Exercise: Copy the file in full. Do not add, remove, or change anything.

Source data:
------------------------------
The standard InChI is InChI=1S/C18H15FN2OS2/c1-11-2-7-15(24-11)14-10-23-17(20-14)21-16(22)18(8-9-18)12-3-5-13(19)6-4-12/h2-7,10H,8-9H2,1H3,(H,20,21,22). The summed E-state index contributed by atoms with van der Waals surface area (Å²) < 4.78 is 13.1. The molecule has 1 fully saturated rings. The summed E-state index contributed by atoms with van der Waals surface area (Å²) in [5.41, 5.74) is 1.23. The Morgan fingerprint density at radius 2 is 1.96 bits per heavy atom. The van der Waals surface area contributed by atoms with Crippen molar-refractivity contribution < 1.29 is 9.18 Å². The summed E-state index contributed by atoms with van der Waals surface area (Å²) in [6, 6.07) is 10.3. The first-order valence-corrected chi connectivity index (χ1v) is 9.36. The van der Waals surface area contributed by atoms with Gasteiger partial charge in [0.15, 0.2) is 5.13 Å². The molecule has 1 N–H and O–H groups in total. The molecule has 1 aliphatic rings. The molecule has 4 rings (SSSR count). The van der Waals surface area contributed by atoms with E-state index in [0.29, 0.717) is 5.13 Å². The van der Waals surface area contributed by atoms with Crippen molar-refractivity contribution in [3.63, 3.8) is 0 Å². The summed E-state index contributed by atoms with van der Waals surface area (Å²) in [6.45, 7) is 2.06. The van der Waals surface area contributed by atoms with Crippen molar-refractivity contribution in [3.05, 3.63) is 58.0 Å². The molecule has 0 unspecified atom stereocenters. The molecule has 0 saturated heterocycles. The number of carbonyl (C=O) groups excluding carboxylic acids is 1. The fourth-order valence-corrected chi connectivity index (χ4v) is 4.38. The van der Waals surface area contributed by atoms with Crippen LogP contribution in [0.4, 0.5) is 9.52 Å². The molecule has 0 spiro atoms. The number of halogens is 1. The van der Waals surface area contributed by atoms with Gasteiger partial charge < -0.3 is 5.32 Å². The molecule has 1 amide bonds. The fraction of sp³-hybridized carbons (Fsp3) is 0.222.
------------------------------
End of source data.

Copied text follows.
The standard InChI is InChI=1S/C18H15FN2OS2/c1-11-2-7-15(24-11)14-10-23-17(20-14)21-16(22)18(8-9-18)12-3-5-13(19)6-4-12/h2-7,10H,8-9H2,1H3,(H,20,21,22). The summed E-state index contributed by atoms with van der Waals surface area (Å²) < 4.78 is 13.1. The molecule has 1 fully saturated rings. The summed E-state index contributed by atoms with van der Waals surface area (Å²) in [5.41, 5.74) is 1.23. The Morgan fingerprint density at radius 2 is 1.96 bits per heavy atom. The van der Waals surface area contributed by atoms with Crippen molar-refractivity contribution < 1.29 is 9.18 Å². The summed E-state index contributed by atoms with van der Waals surface area (Å²) in [6, 6.07) is 10.3. The first-order valence-corrected chi connectivity index (χ1v) is 9.36. The van der Waals surface area contributed by atoms with Gasteiger partial charge in [0.15, 0.2) is 5.13 Å². The molecule has 1 N–H and O–H groups in total. The molecule has 1 aliphatic rings. The molecule has 4 rings (SSSR count). The van der Waals surface area contributed by atoms with E-state index in [0.29, 0.717) is 5.13 Å². The van der Waals surface area contributed by atoms with Crippen molar-refractivity contribution in [3.63, 3.8) is 0 Å². The summed E-state index contributed by atoms with van der Waals surface area (Å²) in [6.45, 7) is 2.06. The van der Waals surface area contributed by atoms with Crippen molar-refractivity contribution in [3.05, 3.63) is 58.0 Å². The molecule has 0 unspecified atom stereocenters. The molecule has 0 saturated heterocycles. The number of carbonyl (C=O) groups excluding carboxylic acids is 1. The fourth-order valence-corrected chi connectivity index (χ4v) is 4.38. The van der Waals surface area contributed by atoms with Crippen LogP contribution in [0.4, 0.5) is 9.52 Å². The molecule has 0 spiro atoms. The number of halogens is 1. The van der Waals surface area contributed by atoms with Gasteiger partial charge < -0.3 is 5.32 Å². The molecule has 1 amide bonds. The fraction of sp³-hybridized carbons (Fsp3) is 0.222.